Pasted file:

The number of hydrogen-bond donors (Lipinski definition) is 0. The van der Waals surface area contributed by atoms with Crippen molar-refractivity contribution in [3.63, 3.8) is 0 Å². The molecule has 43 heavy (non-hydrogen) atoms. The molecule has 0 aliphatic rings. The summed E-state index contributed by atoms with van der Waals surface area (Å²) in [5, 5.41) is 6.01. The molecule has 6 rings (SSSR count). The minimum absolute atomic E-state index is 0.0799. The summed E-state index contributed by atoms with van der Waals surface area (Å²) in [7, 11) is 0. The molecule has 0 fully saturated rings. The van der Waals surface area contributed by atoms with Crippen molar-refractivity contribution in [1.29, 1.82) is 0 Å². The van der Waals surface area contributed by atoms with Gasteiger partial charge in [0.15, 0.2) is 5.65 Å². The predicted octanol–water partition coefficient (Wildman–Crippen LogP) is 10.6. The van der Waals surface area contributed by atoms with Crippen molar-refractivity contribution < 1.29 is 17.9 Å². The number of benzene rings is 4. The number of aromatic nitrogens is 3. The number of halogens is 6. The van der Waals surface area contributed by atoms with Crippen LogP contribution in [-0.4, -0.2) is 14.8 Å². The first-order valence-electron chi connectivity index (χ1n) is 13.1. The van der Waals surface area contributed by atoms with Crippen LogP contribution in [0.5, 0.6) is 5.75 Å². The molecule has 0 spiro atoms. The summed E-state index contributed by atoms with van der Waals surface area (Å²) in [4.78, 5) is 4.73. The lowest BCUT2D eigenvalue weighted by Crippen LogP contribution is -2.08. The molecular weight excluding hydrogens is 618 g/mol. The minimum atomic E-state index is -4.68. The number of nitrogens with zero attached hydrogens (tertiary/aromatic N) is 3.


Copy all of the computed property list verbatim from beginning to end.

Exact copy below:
The number of hydrogen-bond donors (Lipinski definition) is 0. The van der Waals surface area contributed by atoms with Crippen molar-refractivity contribution in [3.63, 3.8) is 0 Å². The molecule has 43 heavy (non-hydrogen) atoms. The molecule has 0 aliphatic rings. The summed E-state index contributed by atoms with van der Waals surface area (Å²) in [5, 5.41) is 6.01. The molecule has 6 rings (SSSR count). The minimum absolute atomic E-state index is 0.0799. The summed E-state index contributed by atoms with van der Waals surface area (Å²) in [7, 11) is 0. The molecule has 0 fully saturated rings. The van der Waals surface area contributed by atoms with Crippen molar-refractivity contribution in [1.29, 1.82) is 0 Å². The van der Waals surface area contributed by atoms with Gasteiger partial charge in [0.15, 0.2) is 5.65 Å². The predicted octanol–water partition coefficient (Wildman–Crippen LogP) is 10.6. The van der Waals surface area contributed by atoms with Crippen molar-refractivity contribution < 1.29 is 17.9 Å². The number of benzene rings is 4. The number of aromatic nitrogens is 3. The number of halogens is 6. The van der Waals surface area contributed by atoms with Crippen LogP contribution in [-0.4, -0.2) is 14.8 Å². The first-order valence-electron chi connectivity index (χ1n) is 13.1. The van der Waals surface area contributed by atoms with Crippen LogP contribution in [0.5, 0.6) is 5.75 Å². The molecule has 0 spiro atoms. The summed E-state index contributed by atoms with van der Waals surface area (Å²) in [4.78, 5) is 4.73. The lowest BCUT2D eigenvalue weighted by Crippen LogP contribution is -2.08. The molecular weight excluding hydrogens is 618 g/mol. The minimum atomic E-state index is -4.68. The number of nitrogens with zero attached hydrogens (tertiary/aromatic N) is 3.